Love Is a Mirror
Thursday, June 20, 2019
For true love is given to mirror and manifest God on earth, and not for self-realization and personal happiness. With the acceptance of those terms, the path comes into being. —Cynthia Bourgeault 
Love is the ultimate reality. We can probably see this only through the inner dialogue we call prayer. For love is first of all hidden. We don’t see it unless we learn how to see more deeply, unless we clean the lens. The Zen masters call it wiping the mirror. In a clear mirror, we can see exactly what’s there without distortion—not what we’re afraid of or wish were there. Wiping the mirror is the inner discipline of constantly observing my own patterns, what I pay attention to and what I don’t pay attention to, in order to get my own ego out of the way, until I can be held by a foundational goodness and acceptance.
St. Teresa of Ávila (1515–1582) admonished: “For the most part all [our] trials and disturbances come from our not understanding ourselves.”  This is also the way St. Thérèse of Lisieux (1873–1897) practiced her “science of love.” She was always aware of how her own thoughts and feelings could get in the way of her “vocation” of love. We must learn to observe our own stream of consciousness and see how it blocks the natural response of love.
Actually, one could say that love is like a mirror. According to Zen masters, the mirror is without ego and mind. If a face comes in front of it, it reflects a face. If a table comes by, it reflects a table. It shows a crooked object to be crooked and a straight object to be straight. Everything is revealed as it really is, without self-consciousness on the part of the mirror. If something comes, the mirror reflects it; if the object moves on, the mirror lets it move on. The mirror is always empty of itself and therefore able to receive the other. The mirror has no preconditions for entry, no preconditions for acceptance. It receives and reflects back what is there, nothing more and nothing less. The mirror is the perfect lover and contemplative. It sees as God sees.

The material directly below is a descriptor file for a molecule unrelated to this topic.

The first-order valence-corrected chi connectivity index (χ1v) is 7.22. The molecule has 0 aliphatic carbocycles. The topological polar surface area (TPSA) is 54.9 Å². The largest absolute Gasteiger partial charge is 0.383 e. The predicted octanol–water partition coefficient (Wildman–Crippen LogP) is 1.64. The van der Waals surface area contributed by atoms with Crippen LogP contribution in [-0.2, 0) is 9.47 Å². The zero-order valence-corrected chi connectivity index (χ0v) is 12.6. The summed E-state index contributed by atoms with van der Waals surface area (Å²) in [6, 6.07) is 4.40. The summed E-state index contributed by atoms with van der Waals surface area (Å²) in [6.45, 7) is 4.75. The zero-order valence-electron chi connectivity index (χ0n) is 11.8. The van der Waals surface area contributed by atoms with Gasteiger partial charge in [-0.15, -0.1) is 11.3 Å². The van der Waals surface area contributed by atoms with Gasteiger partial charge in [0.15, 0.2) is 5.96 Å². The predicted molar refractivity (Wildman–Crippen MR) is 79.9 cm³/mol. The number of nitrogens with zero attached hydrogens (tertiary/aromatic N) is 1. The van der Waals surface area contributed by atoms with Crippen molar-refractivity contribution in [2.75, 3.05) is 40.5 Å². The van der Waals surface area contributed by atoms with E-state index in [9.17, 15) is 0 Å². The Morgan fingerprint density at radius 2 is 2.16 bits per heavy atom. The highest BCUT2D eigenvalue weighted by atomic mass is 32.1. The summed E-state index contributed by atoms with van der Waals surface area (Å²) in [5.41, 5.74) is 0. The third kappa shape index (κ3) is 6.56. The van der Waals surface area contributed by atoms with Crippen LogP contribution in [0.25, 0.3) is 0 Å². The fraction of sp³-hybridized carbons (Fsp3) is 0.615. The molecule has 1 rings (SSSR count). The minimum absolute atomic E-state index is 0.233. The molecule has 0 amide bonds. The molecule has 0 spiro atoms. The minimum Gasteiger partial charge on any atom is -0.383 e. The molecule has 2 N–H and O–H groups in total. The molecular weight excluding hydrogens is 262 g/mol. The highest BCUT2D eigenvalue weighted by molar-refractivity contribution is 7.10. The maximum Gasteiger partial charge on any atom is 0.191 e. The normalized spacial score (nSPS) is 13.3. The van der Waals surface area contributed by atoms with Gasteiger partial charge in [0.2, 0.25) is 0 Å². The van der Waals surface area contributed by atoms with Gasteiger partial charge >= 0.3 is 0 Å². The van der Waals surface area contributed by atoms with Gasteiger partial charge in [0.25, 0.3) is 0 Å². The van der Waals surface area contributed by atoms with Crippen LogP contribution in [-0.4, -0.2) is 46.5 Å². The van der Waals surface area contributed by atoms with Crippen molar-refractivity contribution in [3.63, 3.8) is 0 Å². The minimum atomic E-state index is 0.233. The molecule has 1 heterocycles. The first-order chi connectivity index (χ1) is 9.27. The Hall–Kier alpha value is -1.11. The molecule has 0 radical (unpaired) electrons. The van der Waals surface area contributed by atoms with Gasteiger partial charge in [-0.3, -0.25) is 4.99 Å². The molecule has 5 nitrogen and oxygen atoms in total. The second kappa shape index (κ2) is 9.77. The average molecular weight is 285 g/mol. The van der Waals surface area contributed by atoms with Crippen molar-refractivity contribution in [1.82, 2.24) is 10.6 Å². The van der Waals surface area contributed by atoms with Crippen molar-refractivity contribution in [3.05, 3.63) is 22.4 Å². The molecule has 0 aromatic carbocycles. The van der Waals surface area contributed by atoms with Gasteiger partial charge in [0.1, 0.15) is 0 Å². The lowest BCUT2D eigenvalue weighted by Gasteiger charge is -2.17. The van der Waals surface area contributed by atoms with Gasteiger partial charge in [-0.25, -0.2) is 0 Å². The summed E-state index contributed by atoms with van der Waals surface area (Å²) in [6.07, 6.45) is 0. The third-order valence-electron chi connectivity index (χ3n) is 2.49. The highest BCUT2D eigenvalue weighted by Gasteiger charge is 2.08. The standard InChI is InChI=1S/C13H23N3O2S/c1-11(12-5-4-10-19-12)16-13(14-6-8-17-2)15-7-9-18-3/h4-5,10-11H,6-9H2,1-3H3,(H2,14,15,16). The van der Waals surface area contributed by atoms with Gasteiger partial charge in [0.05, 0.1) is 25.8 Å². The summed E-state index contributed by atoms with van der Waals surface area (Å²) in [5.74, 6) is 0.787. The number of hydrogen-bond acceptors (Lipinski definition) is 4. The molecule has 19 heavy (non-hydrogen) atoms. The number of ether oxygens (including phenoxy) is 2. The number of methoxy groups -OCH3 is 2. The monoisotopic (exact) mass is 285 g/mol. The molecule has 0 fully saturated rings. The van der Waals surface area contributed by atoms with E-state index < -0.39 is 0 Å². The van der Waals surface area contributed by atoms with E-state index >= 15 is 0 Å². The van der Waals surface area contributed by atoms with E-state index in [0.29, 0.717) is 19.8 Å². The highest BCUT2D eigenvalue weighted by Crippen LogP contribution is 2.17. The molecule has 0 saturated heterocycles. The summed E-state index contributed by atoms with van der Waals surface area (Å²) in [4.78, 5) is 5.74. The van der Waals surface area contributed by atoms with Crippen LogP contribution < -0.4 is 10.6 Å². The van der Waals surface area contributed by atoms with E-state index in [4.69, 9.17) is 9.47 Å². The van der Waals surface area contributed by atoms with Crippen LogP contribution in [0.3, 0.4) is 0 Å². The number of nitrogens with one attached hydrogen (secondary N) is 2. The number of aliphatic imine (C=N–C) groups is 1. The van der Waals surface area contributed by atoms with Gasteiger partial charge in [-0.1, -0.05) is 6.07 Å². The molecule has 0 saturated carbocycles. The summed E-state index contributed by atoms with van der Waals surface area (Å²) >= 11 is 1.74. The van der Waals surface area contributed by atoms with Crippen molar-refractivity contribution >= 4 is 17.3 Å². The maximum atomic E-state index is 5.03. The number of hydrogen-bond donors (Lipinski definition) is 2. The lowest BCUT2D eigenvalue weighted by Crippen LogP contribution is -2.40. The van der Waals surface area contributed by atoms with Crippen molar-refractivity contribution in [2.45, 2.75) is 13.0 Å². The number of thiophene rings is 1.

Love alone is sufficient unto itself. It is its own end, its own merit, its own satisfaction. It seeks no cause beyond itself and needs no fruit outside of itself. Its fruit is its use. I love simply because I am love. That is my deepest identity and what I am created in and for. To love someone “in God” is to love them for their own sake and not for what they do for me or because I am psychologically healed and capable.
Our transformed consciousness sees another person as another self, as one who is also loved by Christ with me, and not as an object separate from myself on which I generously bestow my favor. If I have not yet loved or if love wears me out, is it partly because other people are seen as tasks or threats instead of as extensions of my own suffering and loneliness? Are they not in truth extensions of the suffering and loneliness of God? And really of the whole world. There is only one love and only one suffering, as so many of the saints say. We are all participants, willingly or unwillingly.
 Cynthia Bourgeault, Love Is Stronger than Death: The Mystical Union of Two Souls (Monkfish Book Publishing: 1997, 2014), 125.
 Teresa of Ávila, The Interior Castle, The Fourth Dwelling Places, chap. 1, section 9. See translation by Kieran Kavanaugh and Otilio Rodriguez (Paulist Press: 1979), 71.
Adapted from Richard Rohr: Essential Teachings on Love, eds. Joelle Chase and Judy Traeger (Orbis Books: 2018), 134-135, 138, 189.